Toward a more effective use of group interventions with cancer patients

Joseph Robert Rainville (1989)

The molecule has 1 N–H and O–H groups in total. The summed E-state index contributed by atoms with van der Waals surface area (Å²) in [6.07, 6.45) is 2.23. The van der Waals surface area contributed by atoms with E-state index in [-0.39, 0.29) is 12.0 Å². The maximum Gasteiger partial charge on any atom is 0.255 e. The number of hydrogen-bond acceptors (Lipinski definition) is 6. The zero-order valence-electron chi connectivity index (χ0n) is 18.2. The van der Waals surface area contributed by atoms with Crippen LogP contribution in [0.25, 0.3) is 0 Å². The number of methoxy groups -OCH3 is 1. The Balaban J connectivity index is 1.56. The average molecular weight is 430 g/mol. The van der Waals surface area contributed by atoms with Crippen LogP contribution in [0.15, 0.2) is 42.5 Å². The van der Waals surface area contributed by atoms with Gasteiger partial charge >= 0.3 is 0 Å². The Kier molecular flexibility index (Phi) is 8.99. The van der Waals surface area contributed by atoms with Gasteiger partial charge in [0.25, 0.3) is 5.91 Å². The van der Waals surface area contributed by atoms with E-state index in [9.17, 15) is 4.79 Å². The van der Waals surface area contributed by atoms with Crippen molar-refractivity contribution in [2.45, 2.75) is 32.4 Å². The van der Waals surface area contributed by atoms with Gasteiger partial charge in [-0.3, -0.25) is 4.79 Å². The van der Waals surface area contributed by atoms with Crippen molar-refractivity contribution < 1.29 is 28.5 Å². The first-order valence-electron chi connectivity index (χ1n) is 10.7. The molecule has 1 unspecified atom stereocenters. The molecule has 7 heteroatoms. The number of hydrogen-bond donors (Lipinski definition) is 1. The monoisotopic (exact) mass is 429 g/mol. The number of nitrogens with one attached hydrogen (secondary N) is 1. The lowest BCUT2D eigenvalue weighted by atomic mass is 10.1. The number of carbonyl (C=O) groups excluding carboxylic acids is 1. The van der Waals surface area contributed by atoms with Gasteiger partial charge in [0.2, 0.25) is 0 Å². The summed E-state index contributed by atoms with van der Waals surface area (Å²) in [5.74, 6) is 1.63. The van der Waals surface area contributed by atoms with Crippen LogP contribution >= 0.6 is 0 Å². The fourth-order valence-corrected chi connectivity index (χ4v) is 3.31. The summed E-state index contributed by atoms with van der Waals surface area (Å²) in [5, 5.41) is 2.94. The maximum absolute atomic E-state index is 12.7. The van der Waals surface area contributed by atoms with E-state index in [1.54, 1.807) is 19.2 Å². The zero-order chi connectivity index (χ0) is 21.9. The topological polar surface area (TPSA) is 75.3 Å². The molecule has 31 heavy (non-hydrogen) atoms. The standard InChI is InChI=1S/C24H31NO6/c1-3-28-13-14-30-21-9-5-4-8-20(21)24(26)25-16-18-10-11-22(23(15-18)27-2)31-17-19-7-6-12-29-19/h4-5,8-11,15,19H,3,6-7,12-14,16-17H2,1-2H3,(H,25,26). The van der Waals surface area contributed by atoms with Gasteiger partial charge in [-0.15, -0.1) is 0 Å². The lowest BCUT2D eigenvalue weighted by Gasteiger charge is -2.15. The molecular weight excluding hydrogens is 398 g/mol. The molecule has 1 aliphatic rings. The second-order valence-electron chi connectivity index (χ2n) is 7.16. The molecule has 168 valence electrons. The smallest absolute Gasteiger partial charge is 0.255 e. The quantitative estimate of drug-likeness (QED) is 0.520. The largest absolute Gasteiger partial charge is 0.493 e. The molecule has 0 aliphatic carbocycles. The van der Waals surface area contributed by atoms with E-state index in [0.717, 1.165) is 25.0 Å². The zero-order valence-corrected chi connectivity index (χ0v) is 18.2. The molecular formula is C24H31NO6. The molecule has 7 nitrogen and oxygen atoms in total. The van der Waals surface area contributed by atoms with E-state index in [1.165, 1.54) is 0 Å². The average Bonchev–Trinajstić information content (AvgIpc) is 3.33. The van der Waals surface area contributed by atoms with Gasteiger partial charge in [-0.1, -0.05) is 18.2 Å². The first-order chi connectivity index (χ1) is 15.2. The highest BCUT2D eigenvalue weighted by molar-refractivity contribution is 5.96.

Group interventions have been used to assist cancer patients recover from the negative psychological effects of the illness. In this dissertation, relevant theory and empirical studies are systematically reviewed for the purpose of understanding the varying psychological problems of oncology patients and the effectiveness of the group treatment modality. It is proposed that categorizing patient needs into four areas: affective; cognitive; somatic; and social, best gets to the heart of the discussion and research. This perspective enables the clinician to develop group interventions that are patient-centered, grounded in theory, and are more likely to have positive outcomes. Group typologies are also examined for their effectiveness and limitations. This study attempts to articulate the effective parameters of the group models identified as potentially useful. Recommendations are made for systematic and long-term studies.